Friday, August 16, 2013

"What's An 8,471% Profit Between Friends?

I missed this New York Times article earlier this month. Apparently some elements of the health care industry are doing their best to make loan sharks appear beneficent. Take for instance objects that are cheap to manufacture:
An artificial hip, however, costs only about $350 to manufacture in the United States, according to Dr. Blair Rhode, an orthopedist and entrepreneur whose company is developing generic implants. In Asia, it costs about $150, though some quality control issues could arise there, he said.
Let's eliminate the quality control problems, add a "cartel" and a sizable mark-up to turn $350 into at least $4,500.
Hospitals and orthopedic clinics typically pay $4,500 to $7,500 for an artificial hip, according to MD Buyline and Orthopedic Network News, which track device pricing. But those numbers balloon with the cost of installation equipment and all the intermediaries’ fees, including an often hefty hospital markup.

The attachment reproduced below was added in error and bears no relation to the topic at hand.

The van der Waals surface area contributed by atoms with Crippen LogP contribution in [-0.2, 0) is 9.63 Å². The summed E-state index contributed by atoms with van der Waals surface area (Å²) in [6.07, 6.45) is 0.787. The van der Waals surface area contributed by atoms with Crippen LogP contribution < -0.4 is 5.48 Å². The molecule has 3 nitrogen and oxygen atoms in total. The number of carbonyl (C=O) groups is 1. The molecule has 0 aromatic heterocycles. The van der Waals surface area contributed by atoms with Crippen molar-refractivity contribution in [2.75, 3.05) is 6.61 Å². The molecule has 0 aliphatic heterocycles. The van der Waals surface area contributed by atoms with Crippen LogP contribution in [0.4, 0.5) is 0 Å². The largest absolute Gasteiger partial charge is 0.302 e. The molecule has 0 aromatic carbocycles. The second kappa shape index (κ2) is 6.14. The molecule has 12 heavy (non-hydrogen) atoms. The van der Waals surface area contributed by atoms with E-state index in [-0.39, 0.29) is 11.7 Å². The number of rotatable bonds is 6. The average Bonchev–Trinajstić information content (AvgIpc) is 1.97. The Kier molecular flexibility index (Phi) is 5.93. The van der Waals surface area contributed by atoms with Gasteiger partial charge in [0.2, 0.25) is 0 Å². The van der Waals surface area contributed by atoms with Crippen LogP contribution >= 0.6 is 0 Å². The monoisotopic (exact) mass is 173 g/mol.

Of course, the hip isn't worth anything unless it's implanted, so one must charge approximately $30,000 for the hip in addition to other hospital costs.
That is why the hip implant for Joe Catugno, a patient at the Hospital for Joint Diseases in New York, accounted for nearly $37,000 of his approximately $100,000 hospital bill; Cigna, his insurer, paid close to $70,000 of the charges. At Mills-Peninsula Health Services in San Mateo, Calif., Susan Foley’s artificial knee, which costs about the same as a hip joint, was billed at $26,000 in a total hospital tally of $112,317. The components of Sonja Nelson’s hip at Sacred Heart Hospital in Pensacola, Fla., accounted for $30,581 of her $50,935 hospital bill. Insurers negotiate discounts on those charges, and patients have limited responsibility for the differences.
Someone is going to have to help me with some definitions. I'm not sure if insurance companies being a check on greed constitutes irony or dystopia.


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